In our modern days, global society faces an urgent “refugees problem,” which have appeared to be an important issue in the middle of the twentieth century and still remains relevant nowadays. When refugee situation arises, it is important to agree on the meaning behind the word refugee, for different scholars add different shades to the word’s definition. For instance, the writer Athena Athanasiou in Bloodlines: Performing the Body of the “Demons”, Reckoning the Time of the “Ethnos” gives a common definition calling refugee a “foreigner” and “immigrant”. Alike the latter author, German political theorist, and historian of Jewish origin Hannah Arendt in her work We Refugees defines refugees as people who “have been so unfortunate as to arrive in a new country without means and have to be helped by Refugee Committees”. For Arendt, refugees, despite their struggle to live in other countries, merge to other identities, forming “the vanguard” of people. Another scholar Giorgio Agamben in the same named piece reflects on Arendt’s work overturning the definition giving by the German theorist. The Italian academic advocates for refugee now is not the word describing a staleness person, rather a concept that connects to a new approach of social-political reality.
Accordingly to various approaches to this term, scholars facilitate this issue in their texts differently. To begin with, in her piece Athanasiou opens a discussion about sensitive political issues such as demographic problem and undernatality. She gives a thick description of how these issues are present in Greece. The possible solution mentioned that will make Greek population grow is a renewal of “blood” of a nation (procreative agency). That is, the reproduction issue the country faces can be solved by an influx of immigrants. Contrary, Arendt recalls the history of Jewish emigration from Germany, making it the topic of her work. She uncovers optimism that is the mask Jewish immigrants tried wore in order to hide the struggle and pain refugees have been through, and which in many cases resulted in suicide, for Jews were not warmly welcomed in other countries as well. As well, the German theorist finds the consciences of Jewish emigration in Jews forming a corpus of avant-garde people in European countries. Lastly, Agamben looks at Arendt’s piece from the other perspective, giving sufficient historical references connected to the topic, and praising the status of refugee. For the Italian philosopher a refugee social construct is a very beneficial concept, for it reconstructs political system while questioning traditional “trinity of state/nation/territory”.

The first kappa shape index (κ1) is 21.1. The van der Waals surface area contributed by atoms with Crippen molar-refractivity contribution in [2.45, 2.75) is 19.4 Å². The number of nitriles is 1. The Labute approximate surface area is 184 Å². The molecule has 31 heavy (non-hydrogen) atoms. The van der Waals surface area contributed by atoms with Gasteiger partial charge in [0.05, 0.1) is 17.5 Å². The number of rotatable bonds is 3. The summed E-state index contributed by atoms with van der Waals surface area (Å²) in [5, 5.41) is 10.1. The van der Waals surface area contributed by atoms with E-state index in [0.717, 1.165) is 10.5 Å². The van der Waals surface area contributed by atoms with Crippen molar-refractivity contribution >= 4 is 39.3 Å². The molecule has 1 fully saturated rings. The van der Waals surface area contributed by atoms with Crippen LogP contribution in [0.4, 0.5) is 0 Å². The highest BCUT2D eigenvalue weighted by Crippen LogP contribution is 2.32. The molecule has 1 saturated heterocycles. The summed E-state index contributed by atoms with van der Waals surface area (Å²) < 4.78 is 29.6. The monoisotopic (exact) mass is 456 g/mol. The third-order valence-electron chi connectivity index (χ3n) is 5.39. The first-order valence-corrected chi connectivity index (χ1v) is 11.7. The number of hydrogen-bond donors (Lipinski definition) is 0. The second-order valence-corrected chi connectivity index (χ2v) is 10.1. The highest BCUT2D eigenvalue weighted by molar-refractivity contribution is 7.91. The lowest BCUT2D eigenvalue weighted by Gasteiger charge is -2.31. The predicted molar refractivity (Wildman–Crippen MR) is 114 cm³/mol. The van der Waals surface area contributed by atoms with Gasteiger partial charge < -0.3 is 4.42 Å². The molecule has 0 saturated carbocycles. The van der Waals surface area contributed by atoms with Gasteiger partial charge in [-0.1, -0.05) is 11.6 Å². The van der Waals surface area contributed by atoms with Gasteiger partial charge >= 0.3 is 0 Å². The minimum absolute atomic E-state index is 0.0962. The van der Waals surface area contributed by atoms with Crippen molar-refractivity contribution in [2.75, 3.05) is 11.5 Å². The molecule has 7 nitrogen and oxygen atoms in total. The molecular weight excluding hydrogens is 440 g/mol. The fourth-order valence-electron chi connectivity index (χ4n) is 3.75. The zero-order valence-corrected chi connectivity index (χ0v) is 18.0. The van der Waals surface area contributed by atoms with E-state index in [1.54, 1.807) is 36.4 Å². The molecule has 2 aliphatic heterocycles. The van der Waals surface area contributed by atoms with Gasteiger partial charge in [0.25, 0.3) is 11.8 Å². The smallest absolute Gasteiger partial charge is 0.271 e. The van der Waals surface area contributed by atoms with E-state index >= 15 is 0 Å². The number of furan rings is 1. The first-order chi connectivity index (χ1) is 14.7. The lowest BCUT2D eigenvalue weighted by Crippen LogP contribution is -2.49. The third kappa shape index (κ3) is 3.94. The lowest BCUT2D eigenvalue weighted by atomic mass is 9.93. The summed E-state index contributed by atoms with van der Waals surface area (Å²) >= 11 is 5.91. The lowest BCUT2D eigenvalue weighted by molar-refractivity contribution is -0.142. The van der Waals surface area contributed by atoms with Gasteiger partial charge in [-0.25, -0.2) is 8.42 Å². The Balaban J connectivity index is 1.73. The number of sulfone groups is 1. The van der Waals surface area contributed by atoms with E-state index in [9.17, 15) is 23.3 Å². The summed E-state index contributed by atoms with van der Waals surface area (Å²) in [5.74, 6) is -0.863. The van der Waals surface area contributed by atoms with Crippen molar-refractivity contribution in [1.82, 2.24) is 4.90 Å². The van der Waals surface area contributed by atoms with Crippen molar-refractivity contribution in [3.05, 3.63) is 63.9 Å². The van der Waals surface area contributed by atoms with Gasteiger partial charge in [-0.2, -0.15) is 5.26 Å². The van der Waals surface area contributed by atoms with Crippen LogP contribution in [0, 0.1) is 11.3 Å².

The three works are quite interesting, for they allow readers to see this relevant issue in a new light. All of them are of a different structure but they are being united in raising or at least touching upon the refugee issue. Read altogether in the twenty-first century, pieces call for attention towards finding the solution to the situation happening in the world right now and even suggest possible answers.
Agamben, Giorgio. "We Refugees." Symposium, 22 Jun 1995. Athanasiou, Athena. Bloodlines: Performing the Body of the ‘Demos’, Reckoning the time of the ‘Ethnos. -: Journal of Modern Greek Studies, 2006. Arendt, Hannah. "We Refugees" Altogether Elsewhere: Writers o Exile. ed. Marc Robinson. 110-116. Boston: Faber and Faber, 1994.